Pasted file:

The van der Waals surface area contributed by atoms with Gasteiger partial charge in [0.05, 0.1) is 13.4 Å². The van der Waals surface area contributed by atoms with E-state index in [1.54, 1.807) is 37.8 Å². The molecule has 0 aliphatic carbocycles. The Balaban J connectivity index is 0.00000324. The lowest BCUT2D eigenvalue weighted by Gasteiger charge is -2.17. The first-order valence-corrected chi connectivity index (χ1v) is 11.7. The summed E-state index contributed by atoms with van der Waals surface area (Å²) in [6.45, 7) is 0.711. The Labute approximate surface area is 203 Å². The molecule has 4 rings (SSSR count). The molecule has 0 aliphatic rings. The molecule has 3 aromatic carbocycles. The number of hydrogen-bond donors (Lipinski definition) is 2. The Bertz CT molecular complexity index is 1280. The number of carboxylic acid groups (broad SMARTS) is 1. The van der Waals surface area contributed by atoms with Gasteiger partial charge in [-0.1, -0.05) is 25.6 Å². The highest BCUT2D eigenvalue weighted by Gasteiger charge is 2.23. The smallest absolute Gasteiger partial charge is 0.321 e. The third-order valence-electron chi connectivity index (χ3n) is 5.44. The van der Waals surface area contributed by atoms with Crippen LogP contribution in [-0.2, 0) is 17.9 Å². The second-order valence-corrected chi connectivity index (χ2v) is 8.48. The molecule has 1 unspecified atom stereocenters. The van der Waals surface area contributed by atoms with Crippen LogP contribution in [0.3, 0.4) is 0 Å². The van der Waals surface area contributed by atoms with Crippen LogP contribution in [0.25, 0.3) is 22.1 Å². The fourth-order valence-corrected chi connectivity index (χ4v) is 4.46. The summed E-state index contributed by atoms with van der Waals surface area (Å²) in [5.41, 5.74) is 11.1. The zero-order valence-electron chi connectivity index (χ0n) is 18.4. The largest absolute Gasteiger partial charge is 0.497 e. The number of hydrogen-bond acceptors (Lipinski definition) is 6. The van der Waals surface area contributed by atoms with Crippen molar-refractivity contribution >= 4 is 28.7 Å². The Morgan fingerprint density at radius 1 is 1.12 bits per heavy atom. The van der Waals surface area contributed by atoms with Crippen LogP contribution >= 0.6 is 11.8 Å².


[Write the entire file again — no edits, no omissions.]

The van der Waals surface area contributed by atoms with Gasteiger partial charge in [0.05, 0.1) is 13.4 Å². The van der Waals surface area contributed by atoms with E-state index in [1.54, 1.807) is 37.8 Å². The molecule has 0 aliphatic carbocycles. The Balaban J connectivity index is 0.00000324. The lowest BCUT2D eigenvalue weighted by Gasteiger charge is -2.17. The first-order valence-corrected chi connectivity index (χ1v) is 11.7. The summed E-state index contributed by atoms with van der Waals surface area (Å²) in [6.45, 7) is 0.711. The Labute approximate surface area is 203 Å². The molecule has 4 rings (SSSR count). The molecule has 0 aliphatic rings. The molecule has 3 aromatic carbocycles. The number of hydrogen-bond donors (Lipinski definition) is 2. The Bertz CT molecular complexity index is 1280. The number of carboxylic acid groups (broad SMARTS) is 1. The van der Waals surface area contributed by atoms with Gasteiger partial charge in [-0.1, -0.05) is 25.6 Å². The highest BCUT2D eigenvalue weighted by Gasteiger charge is 2.23. The smallest absolute Gasteiger partial charge is 0.321 e. The third-order valence-electron chi connectivity index (χ3n) is 5.44. The van der Waals surface area contributed by atoms with Crippen LogP contribution in [-0.2, 0) is 17.9 Å². The second-order valence-corrected chi connectivity index (χ2v) is 8.48. The molecule has 1 unspecified atom stereocenters. The van der Waals surface area contributed by atoms with Crippen LogP contribution in [0.3, 0.4) is 0 Å². The van der Waals surface area contributed by atoms with Crippen LogP contribution in [0.25, 0.3) is 22.1 Å². The fourth-order valence-corrected chi connectivity index (χ4v) is 4.46. The summed E-state index contributed by atoms with van der Waals surface area (Å²) in [5.41, 5.74) is 11.1. The zero-order valence-electron chi connectivity index (χ0n) is 18.4. The largest absolute Gasteiger partial charge is 0.497 e. The number of hydrogen-bond acceptors (Lipinski definition) is 6. The van der Waals surface area contributed by atoms with Crippen molar-refractivity contribution >= 4 is 28.7 Å². The Morgan fingerprint density at radius 1 is 1.12 bits per heavy atom. The van der Waals surface area contributed by atoms with Crippen LogP contribution >= 0.6 is 11.8 Å².